Prime Minister Shinzo Abe’s surprise declaration last week that he wants to revise the pacifist Constitution by 2020 has ignited discord within his ruling Liberal Democratic Party, with some of its most influential lawmakers openly slamming his plan.
Veteran Shigeru Ishiba, who narrowly lost the party’s 2012 leadership election to Abe, said Friday that the statement — released on the 70th anniversary of the charter’s enforcement last week — shouldn’t override the LDP’s previous debates on the matter. In 2012, the LDP unveiled its own draft charter as a potential alternative to the current version, which has remained unchanged for the last 70 years.
In a video message shown at a gathering celebrating the milestone anniversary of the charter, Abe proposed mentioning the Self-Defense Forces in war-renouncing Article 9 to legitimize its status. Any new mention of the SDF can coexist with that pivotal clause and does not necessitate a revision to its phraseology, he said.
But Abe’s proposal contradicts his party’s more radical draft, which highlighted a major revision of Article 9 to upgrade the SDF to a full-fledged military. By presenting a watered-down proposal, Abe apparently wanted to stave off a backlash from opposition parties and the public.
“The LDP once officially approved the draft and even compiled a Q&A booklet to explain our views. Some lawmakers within our party have enthusiastically used the draft to appeal to their local supporters,” Ishiba told reporters after attending the LDP’s internal meeting on constitutional revision.
If the LDP president’s remark can overturn the party’s draft, no party member will want to hold further discussions about any revisions, he said.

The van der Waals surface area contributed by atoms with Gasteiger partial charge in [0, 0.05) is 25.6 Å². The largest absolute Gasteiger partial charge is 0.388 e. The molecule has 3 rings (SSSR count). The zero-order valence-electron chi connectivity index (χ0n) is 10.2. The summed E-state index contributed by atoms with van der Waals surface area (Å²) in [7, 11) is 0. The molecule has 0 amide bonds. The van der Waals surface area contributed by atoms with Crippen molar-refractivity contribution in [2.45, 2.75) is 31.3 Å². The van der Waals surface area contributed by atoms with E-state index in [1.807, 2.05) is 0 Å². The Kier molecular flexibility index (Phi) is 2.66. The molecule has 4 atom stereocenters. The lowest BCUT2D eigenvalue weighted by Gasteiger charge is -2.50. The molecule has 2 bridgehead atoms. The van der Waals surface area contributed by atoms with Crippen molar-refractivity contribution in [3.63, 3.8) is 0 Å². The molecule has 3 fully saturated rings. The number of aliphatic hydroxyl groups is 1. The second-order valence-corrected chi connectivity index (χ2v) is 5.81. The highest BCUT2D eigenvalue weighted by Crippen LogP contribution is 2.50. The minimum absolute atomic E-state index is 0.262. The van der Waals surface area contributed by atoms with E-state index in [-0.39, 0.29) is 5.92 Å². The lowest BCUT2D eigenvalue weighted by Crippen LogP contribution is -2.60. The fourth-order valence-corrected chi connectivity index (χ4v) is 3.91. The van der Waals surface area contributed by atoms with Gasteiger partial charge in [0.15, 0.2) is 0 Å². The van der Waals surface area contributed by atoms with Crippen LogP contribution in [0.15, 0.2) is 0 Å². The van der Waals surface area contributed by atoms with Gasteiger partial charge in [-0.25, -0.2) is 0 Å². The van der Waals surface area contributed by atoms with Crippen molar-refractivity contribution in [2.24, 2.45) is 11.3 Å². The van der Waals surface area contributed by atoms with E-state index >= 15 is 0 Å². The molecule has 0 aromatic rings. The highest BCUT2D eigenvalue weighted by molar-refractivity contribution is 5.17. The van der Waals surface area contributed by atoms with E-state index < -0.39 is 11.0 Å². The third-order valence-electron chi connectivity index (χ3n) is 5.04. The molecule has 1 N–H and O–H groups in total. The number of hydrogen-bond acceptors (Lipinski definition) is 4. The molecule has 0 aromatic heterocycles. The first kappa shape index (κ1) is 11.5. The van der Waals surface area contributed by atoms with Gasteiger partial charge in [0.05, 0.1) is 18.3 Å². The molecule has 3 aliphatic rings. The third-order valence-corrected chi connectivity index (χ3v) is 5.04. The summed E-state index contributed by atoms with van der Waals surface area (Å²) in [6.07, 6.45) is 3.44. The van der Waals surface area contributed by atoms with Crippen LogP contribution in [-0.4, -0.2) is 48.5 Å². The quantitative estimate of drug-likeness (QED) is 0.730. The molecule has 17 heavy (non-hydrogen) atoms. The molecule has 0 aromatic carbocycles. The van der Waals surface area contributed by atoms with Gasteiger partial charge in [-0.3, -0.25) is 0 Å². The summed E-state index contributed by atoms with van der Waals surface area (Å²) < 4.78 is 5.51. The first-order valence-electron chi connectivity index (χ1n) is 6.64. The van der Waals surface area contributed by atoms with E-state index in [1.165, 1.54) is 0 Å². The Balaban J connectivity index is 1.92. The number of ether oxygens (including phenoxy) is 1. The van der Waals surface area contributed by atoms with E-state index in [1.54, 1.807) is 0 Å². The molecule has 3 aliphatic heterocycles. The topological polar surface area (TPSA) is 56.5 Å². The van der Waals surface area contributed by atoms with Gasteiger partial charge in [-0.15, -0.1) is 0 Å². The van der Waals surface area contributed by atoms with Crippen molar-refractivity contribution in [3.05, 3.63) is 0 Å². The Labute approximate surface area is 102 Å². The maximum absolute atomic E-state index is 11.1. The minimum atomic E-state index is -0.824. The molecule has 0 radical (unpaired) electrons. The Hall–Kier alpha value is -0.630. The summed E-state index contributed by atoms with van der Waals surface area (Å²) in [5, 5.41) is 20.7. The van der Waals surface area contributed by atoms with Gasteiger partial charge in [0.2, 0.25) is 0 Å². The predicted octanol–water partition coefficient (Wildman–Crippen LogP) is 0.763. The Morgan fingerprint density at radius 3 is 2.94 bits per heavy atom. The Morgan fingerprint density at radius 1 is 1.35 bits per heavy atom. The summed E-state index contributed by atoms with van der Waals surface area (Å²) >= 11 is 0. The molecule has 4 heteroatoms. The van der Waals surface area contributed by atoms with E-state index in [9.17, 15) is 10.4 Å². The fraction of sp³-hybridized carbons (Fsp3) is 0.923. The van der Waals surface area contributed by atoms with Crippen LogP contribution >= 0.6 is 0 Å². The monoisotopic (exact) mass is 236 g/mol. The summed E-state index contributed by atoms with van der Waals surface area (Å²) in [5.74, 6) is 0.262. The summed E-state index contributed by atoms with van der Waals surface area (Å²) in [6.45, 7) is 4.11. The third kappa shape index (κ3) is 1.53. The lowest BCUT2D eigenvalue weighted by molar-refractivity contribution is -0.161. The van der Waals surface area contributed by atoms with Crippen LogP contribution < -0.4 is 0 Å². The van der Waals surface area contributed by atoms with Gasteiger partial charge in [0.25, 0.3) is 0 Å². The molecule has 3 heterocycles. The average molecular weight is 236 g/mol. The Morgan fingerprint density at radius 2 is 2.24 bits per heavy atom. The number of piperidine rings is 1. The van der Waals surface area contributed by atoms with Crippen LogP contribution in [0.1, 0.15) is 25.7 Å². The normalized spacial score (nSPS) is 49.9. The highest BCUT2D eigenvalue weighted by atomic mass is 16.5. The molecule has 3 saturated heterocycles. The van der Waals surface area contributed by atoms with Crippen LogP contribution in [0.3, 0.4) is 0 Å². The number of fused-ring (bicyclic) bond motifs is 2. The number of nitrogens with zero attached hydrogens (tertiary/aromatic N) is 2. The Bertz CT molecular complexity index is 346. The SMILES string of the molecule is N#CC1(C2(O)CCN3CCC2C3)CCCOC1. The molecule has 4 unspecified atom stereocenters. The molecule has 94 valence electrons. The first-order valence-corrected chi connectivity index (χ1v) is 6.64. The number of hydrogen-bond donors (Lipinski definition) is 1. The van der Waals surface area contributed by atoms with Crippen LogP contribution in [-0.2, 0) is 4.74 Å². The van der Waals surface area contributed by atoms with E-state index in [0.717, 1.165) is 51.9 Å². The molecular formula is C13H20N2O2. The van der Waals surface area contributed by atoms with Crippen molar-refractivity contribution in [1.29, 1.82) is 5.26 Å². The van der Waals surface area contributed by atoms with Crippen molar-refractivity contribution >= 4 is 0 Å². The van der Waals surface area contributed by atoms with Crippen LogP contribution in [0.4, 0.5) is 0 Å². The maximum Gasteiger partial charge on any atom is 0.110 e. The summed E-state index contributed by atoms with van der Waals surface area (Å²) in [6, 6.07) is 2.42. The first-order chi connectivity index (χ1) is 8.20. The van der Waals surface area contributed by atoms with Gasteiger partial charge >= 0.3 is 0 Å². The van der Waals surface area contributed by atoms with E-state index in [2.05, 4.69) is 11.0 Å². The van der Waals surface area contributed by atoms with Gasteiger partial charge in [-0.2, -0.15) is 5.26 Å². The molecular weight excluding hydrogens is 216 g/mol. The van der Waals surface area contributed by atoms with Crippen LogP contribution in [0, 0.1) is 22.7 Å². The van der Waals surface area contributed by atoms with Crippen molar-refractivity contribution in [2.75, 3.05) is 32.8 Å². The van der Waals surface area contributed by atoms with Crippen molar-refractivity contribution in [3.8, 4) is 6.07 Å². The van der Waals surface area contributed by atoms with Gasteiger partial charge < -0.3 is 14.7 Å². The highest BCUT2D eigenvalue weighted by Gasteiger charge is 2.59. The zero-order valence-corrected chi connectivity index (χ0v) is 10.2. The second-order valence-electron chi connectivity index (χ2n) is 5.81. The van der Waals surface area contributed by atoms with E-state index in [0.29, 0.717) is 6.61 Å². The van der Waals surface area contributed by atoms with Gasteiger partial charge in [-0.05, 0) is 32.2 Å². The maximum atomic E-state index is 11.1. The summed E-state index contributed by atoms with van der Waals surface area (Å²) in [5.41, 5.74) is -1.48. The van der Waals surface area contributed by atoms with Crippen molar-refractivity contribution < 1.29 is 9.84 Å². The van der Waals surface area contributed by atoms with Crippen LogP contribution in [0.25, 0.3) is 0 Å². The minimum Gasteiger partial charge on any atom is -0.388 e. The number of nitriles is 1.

Ishiba also criticized Abe for setting a 2020 deadline. The prime minister argued that the year would be the perfect time to introduce a revised Constitution because it dovetails nicely with some sort of “new start” image for Japan, apparently to be symbolized by the 2020 Tokyo Olympics.
Rather, Ishiba said, Article 9 should be changed “as soon as possible” so that people with direct knowledge of the war’s carnage will be kept in the loop while still alive.
“I don’t care when the Olympics will take place. I don’t think such an event should be used as a tool” to engineer any constitutional revision, he said.
Hajime Funada, a strong proponent of revision, likewise questioned Abe’s sudden reference to the timeline, calling it “rash.”
“I think the prime minister’s mention of the 2020 goal underlined his desire to tackle the revision while he is in power,” the lawmaker told reporters after the meeting.
“Not that I don’t understand his feelings at all. . . . But the discussion should be left to the Diet, and specifying a certain timeline is not a desirable thing to do. I would say it was a rather rash call,” he said.
Abe’s bid has also left him at odds with Komeito, the LDP’s junior partner.
Yoshihisa Inoue, secretary-general of Komeito, cast doubt on the legitimacy of Abe’s claim that the SDF needs to be defined by the Constitution.
“It’s not like we’re in a situation where the lack of the SDF’s status in the Constitution would pose a threat to our security environment,” Inoue said.
Information from Kyodo added
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